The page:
The Adventurous Lectionary – The Twenty Sixth Sunday after Pentecost – November 14, 2021
I Samuel 1:4-20, Psalm 16, Hebrews 10:11-25, Mark 13:1-8
I grew up seeing a refrigerator magnet promising, “prayer changes things,” whenever I opened our family’s refrigerator. That affirmation has stayed with me all my life. I am a pray-er for things large and small. I have studied the research on prayer and health, and believe that in mysterious and incalculable ways, prayer makes a difference. Although prayer is not coercive, nor does it change God’s mind, prayer somehow can be a tipping point between health and illness and success and failure. I don’t see prayer as supernatural, but as an act of faith that activates natural processes aiming at health and wellbeing. We can always hope our prayers contribute to healing even when a cure isn’t possible.
Today’s readings describe answers to prayer as well as future hope and challenge and provide the preacher opportunities to reflect on the interplay of divine creativity and human agency. Do our prayers make any difference to God, and if so, what difference to they make?
In many ways, this week’s readings are challenging because they are distant from our contemporary lived experiences and understanding of pastoral relationships and the nature of things – strange encounters with priests, vying among wives, sacrificial high priests, and cataclysmic events. Yet, when we look more deeply, a more insightful underlying message emerges. Despite life’s difficulties and threats, God makes a way where there is no way. Spiritual barrenness, infertility, sin, and destruction cannot separate us from God’s love. Though God is not the source of these challenges, God’s persistent providence brings healing and restoration in times of despair.
What are we to make of Hannah’s story? Many people will identify with her struggles. Infertility can be heartbreaking. Despite her husband Elkanah’s great love, Hannah wants something more to feel complete. She is no doubt the subject of gossip as well as the hostility of Elkanah’s other wife. Moreover, she – and others – may believe that she is infertile as a result of God’s punishment for some personal sin. Hannah wants a male heir to complete her life. She receives an answer to her prayers in the birth of Samuel. As we consider Hannah’s story, first, we can reflect on the pain of infertility and the ends to which people go to bear a child. No doubt in every congregation there are persons who are – or who have – prayed for a pregnancy and not all of these prayers are answered. The story of God’s answers to Hannah’s prayer may be painful to them, as they ponder “Why didn’t God answer our prayers? Where did we go wrong? Why did God abandon us while blessing Hannah?” Compassion, support, and understanding are called for not shame or judgment.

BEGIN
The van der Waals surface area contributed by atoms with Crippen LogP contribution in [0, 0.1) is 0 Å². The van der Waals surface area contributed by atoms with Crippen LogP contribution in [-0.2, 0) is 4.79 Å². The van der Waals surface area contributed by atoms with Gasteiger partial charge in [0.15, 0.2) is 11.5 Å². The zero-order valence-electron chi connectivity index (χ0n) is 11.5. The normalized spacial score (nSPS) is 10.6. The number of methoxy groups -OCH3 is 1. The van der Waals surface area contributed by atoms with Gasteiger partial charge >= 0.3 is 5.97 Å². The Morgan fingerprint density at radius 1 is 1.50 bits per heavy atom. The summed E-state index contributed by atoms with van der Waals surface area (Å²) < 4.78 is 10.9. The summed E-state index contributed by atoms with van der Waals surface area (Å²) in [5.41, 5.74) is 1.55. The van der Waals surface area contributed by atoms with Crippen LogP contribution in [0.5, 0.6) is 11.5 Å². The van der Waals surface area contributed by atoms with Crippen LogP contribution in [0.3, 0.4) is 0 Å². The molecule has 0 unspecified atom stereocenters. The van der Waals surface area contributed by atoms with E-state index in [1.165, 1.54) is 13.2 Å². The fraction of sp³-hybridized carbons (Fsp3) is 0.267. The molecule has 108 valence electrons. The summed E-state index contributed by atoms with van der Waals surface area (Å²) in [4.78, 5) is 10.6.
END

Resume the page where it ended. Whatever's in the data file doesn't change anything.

Second, we can consider what it means to bargain with God. Hannah’s prayer is of the “if-then” variety: she is devoted but her devotion inspires her to barter with God. This scripture begs the questions: Are our relationships with God a matter of quid pro quo? Must we give to receive? And, what if we don’t give enough or promise too little? Moreover, does God close and open the womb, or determine other important events of our lives, based on arbitrariness, favoritism, or payment? Or is there free play in the universe, pockets of chaos with which God must contend to bring about the best world? Surely our prayers can make a difference between health and illness and can change our cells as well as our souls. But are they all determining? And, does God answer some but not other prayers? Many may pray for a positive health outcome and promise great things to God and receive no benefit. The prayer successes may be as problematic as the successes in nurturing peoples’ faith.